Microsoft is crawling toward trustworthy code – experts

Ten years to go


A panel of security experts have faith in Microsoft's ability to produce trusted code. The problem is that they think it will take Redmond a decade to learn how to do it.

Famed phreaker Kevin Mitnick headlined a Churchill Club event here on Monday night, joining fellow security gurus from Oracle, ZoneLabs and Black Hat. This uncharacteristically subdued Churchill discussion perked up when the panel turned its attention to Microsoft's Trustworthy Computing mission.

Oracle's Chief Security Officer Mary Ann Davidson drew attention to Microsoft's double standard with its policy of source code disclosure.

"During the antitrust hearnings, Jim Allchin (VP of Platforms at Microsoft) said that opening up their interfaces would create a national security issue," Davidson said.

"So they won't open to the competition and yet they want to give their code to China and Russia. Help me out here. How is opening up your APIs to competitors a national security threat, but it's not if you are giving your code to non-US nations."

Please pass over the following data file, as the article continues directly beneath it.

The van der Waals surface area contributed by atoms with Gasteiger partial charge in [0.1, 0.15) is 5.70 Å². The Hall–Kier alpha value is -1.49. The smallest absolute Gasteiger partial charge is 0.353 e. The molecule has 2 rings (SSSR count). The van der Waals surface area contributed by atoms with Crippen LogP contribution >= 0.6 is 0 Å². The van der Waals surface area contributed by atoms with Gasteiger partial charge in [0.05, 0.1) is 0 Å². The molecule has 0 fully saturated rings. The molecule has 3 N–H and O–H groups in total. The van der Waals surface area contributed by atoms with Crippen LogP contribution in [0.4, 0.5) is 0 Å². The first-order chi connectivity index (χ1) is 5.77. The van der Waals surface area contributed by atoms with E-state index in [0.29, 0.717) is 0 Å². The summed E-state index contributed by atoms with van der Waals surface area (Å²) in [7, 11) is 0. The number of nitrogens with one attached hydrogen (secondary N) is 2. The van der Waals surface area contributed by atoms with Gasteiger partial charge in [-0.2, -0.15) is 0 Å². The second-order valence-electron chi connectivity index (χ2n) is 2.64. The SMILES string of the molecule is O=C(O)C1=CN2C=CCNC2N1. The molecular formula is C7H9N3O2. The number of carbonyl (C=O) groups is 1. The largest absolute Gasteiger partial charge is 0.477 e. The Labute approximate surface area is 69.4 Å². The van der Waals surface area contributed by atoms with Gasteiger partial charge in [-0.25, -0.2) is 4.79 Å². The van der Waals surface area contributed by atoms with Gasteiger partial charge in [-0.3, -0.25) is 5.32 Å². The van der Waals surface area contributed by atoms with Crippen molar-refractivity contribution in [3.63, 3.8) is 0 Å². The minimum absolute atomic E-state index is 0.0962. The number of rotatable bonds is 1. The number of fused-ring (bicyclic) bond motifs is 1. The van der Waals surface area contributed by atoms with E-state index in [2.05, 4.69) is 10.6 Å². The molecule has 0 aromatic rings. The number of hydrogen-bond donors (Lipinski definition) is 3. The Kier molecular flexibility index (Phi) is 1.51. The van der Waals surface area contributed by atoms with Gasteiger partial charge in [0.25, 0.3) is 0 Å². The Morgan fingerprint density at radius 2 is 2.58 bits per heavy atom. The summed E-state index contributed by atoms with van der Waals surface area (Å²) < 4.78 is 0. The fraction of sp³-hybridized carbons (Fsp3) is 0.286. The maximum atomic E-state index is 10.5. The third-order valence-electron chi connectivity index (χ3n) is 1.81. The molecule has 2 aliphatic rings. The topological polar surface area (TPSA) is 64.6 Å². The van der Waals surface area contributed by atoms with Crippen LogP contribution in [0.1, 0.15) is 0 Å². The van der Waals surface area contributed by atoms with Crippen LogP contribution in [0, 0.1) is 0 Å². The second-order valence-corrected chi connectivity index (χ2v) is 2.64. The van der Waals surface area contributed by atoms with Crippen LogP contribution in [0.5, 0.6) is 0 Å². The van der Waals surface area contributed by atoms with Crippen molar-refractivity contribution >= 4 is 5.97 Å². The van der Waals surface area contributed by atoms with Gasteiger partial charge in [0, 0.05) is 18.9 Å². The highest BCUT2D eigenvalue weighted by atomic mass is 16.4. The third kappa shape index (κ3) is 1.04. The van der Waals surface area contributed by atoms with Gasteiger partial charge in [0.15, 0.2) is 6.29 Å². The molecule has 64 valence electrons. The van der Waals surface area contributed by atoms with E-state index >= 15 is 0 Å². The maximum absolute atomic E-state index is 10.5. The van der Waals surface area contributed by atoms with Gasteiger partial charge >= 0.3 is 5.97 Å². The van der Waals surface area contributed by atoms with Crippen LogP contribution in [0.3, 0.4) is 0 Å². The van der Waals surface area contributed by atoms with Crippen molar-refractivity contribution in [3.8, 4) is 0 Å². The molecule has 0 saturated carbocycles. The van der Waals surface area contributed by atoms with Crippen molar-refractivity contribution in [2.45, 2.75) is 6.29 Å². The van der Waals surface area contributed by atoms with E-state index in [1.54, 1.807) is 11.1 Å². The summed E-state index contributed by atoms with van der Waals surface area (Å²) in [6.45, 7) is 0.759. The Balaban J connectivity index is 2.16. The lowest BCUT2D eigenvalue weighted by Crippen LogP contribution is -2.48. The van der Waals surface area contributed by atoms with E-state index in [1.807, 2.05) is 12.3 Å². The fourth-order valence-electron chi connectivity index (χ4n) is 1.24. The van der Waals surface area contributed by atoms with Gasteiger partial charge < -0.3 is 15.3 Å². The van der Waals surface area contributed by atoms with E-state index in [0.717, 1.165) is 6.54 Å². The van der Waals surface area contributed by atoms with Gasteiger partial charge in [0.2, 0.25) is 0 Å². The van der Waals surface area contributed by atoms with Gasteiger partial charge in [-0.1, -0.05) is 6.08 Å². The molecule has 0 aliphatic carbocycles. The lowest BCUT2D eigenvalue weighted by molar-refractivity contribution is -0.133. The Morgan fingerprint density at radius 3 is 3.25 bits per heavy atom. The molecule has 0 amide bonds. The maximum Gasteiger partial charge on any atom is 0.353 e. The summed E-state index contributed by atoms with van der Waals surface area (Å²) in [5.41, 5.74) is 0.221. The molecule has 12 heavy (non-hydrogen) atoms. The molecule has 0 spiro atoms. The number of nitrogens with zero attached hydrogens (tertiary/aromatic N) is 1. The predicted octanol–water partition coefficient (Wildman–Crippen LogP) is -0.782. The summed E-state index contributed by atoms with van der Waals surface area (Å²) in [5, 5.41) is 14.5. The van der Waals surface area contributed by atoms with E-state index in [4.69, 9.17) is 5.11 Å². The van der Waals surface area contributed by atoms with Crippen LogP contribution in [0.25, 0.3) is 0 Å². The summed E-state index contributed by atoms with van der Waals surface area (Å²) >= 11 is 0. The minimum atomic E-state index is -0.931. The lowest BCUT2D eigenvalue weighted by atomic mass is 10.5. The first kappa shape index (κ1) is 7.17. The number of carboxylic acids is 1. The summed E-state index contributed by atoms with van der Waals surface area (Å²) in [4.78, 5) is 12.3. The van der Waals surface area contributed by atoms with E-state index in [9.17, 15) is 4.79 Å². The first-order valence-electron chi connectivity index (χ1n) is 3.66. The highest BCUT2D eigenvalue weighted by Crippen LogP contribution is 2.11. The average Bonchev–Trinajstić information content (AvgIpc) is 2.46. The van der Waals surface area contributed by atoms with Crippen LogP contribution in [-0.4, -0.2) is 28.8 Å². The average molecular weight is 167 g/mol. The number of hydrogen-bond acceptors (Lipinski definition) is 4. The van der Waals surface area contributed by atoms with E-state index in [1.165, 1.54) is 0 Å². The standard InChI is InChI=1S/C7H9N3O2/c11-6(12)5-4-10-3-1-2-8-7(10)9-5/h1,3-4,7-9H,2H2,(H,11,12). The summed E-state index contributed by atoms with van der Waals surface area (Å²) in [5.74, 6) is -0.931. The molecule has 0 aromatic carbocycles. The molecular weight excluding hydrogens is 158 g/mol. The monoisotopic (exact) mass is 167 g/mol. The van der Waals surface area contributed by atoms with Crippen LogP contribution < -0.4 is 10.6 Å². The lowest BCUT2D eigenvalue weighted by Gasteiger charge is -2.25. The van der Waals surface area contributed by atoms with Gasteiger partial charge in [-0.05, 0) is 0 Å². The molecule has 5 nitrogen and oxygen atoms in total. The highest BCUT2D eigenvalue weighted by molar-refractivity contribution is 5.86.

This assault on Microsoft resonated with the audience, and came as a bit of shock, following her earlier sympathy for Redmond's virus and worm woes.

Davidson said she felt great pains for her customers who also have Microsoft software and for the company itself, which was mortified by the crippling Slammer worm attack.

She must have wept like a crocodile.

Yes, Oracle's security is a competitive advantage, but it sure would make the world a better place if Microsoft could pull its weight:-

"It's in everybody's best interest if they succeed," she said.

But Gregor Freund, CEO & co-founder of Zone Labs, isn't holding out much hope for a quick fix in Microsoft products.

"I wish they would delineate exactly what Trustworthy computing means," Freund said. "They are starting to do it and in ten years or so the applications will be safe. If they would work with the security industry closely it would be helpful."

Star attraction Kevin Mitnick was muted. He spent most of his time hawking his company's skills in protecting against social engineering.

That said, here's to ten more years of getting there.®

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